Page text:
"And I remember the 100th day was kind of a milestone. I just thought a lot that morning of 100 days and how did this happen that it was 100 days, and part of me was not exactly proud, but surprised and astonished that I'd got through 100 days somehow ...

"If Amanda goes to a year, I suspect for her it will be a grim and desperate anniversary."


  1. I just learned of Amanda's plight today...One whole year later. It broke my heart to read about her plight... I am extremely upset that I never heard about this during the past year until today!

    The Canadian government needs to take action and show leadership on this. I hope they've got a team assembled working 24/7 on this, but I somehow doubt that.

    Amanda must come home.

  2. One of the reasons Amanda and Nigel were in Somalia is likely the fact that major news organizations have no budget or true intention to cover much of the atrocities going on outside Canada. This is not unrelated to profound changes in the press, and governmental cuts in news and media funding. Can we blame sensitive citizens to try and see, in this time of hyper-communication tools, what is endemically un-shown?

    One would hope the media, who increasingly depend on freelancers, realize some form of ethical responsibility; and the government as well, if a least in the way our country has provided the education, security and caring that has infused someone like Lindhout to seek, learn, show and - hopefully - try to help.

    One would only hope that citizens who gather news from growing numbers of independent sources, some of them good, most caring, would care to support any effort to show and tell.

    Indifference to their tragic situation from our perspective of western comfort is unacceptable; refusing to try to help is denying the fundamental mandate of information in the press – as imperfect as it might sometimes be carried out - and negating the responsibility of a government towards its citizens.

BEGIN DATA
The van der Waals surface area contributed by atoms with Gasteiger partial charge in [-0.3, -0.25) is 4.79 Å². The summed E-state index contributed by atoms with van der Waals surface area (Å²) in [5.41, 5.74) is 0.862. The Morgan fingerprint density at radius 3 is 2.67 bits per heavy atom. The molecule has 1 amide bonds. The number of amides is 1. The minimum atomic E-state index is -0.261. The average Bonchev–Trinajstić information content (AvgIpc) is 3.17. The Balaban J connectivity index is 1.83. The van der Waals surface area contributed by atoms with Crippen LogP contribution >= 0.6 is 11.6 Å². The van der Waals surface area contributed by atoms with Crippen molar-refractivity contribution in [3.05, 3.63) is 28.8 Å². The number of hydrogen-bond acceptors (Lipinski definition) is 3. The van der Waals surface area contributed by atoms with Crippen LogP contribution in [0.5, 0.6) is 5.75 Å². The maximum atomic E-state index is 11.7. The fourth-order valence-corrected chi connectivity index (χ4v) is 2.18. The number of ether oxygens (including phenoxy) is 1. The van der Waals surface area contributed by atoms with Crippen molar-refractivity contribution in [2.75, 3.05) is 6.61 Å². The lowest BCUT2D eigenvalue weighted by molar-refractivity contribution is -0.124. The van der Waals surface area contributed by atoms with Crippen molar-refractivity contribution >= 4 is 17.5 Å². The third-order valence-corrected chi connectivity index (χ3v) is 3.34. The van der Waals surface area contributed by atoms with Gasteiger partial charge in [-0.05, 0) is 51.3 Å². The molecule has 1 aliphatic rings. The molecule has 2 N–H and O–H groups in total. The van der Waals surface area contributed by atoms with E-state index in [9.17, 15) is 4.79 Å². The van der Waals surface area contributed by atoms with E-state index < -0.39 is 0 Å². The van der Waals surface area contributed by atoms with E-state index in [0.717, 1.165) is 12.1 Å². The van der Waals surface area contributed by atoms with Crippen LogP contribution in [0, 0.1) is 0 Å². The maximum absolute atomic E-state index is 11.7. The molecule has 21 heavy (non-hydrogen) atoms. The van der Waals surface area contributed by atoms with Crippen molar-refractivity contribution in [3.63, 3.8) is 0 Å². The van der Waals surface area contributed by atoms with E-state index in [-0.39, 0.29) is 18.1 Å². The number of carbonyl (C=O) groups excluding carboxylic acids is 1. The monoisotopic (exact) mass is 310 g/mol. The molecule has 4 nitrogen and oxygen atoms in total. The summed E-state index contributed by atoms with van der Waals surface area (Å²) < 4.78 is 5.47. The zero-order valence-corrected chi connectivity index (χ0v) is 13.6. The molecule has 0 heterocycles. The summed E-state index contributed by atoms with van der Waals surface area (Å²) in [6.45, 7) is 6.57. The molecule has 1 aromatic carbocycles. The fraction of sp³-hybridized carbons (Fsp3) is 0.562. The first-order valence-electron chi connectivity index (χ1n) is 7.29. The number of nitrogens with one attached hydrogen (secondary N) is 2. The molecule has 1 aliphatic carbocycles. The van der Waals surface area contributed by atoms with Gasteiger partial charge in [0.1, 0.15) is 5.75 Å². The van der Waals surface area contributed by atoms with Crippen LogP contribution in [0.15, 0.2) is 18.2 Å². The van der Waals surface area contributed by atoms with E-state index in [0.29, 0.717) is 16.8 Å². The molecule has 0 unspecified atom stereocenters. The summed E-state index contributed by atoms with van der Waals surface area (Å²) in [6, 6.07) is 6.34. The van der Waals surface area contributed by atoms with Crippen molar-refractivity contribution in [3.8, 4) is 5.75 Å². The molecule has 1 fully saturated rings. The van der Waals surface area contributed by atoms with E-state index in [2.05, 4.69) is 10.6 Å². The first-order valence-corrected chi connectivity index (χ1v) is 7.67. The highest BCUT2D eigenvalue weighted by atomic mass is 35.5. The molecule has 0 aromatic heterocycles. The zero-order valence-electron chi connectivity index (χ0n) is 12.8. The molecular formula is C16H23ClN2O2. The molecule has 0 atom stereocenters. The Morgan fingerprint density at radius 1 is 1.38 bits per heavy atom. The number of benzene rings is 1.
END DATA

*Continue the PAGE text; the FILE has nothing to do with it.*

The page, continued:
One can only hope, but not rely on, the fact the Australian, Canadian governments, and those country’s media are somehow intensely working to free these hostages. If not, this is a sad day indeed.

    Luc Bourgeois

  3. can you give us a source for this article? thanks

  4. In case anyone else feels the urge, here's the contact info for Lawrence Cannon, the Canadian Minister of Forign Affairs.

    Telephone (613)992-5516
    Fax (613)992-6802
    Web Site

  5. we hope amanda free

    Alessandro , from Italy



  6. I also only found out after reading an article on the french prisoner who escaped from his captors. I am shocked that it has been a year. I am not sure whether a media circus would result in an increase in ransom, but i know of no other way to put pressure on the respective governments to act. With all our modern technologies it is difficult to accept that Amanda has been held prisoner for a year. I hope something is done soon to free/release her. In fact i am praying for it.

  7. This must be so embarrassing for The Canadian Government, and the australian. For God sake DO something!!!

  8. I have just returned from Somalia and firmly believe a ransom of under a million dollars could free Amanda Lindhout. Locals who know also told me she was still being held in Mogadishu. And that she has NOT given birth to a child. As a fellow journalist I feel for every journalist that has been kidnapped or worse. Having said that, it is my firm belief that Western journalists, however experienced, are poor judges of people and situations in countries like Iraq,Afghanistan and Somalia.

  9. how about us doing something instead of waiting for some one else?? better then watching tv..wait the shows back on

  10. We should all get a behind the scenes fundraising campaign going..

  11. Start a fundraising campaign to nuke Somalia and eliminate those pesky crooks.


  13. 2, 144 people have signed on the petition web site... thats awesome...:)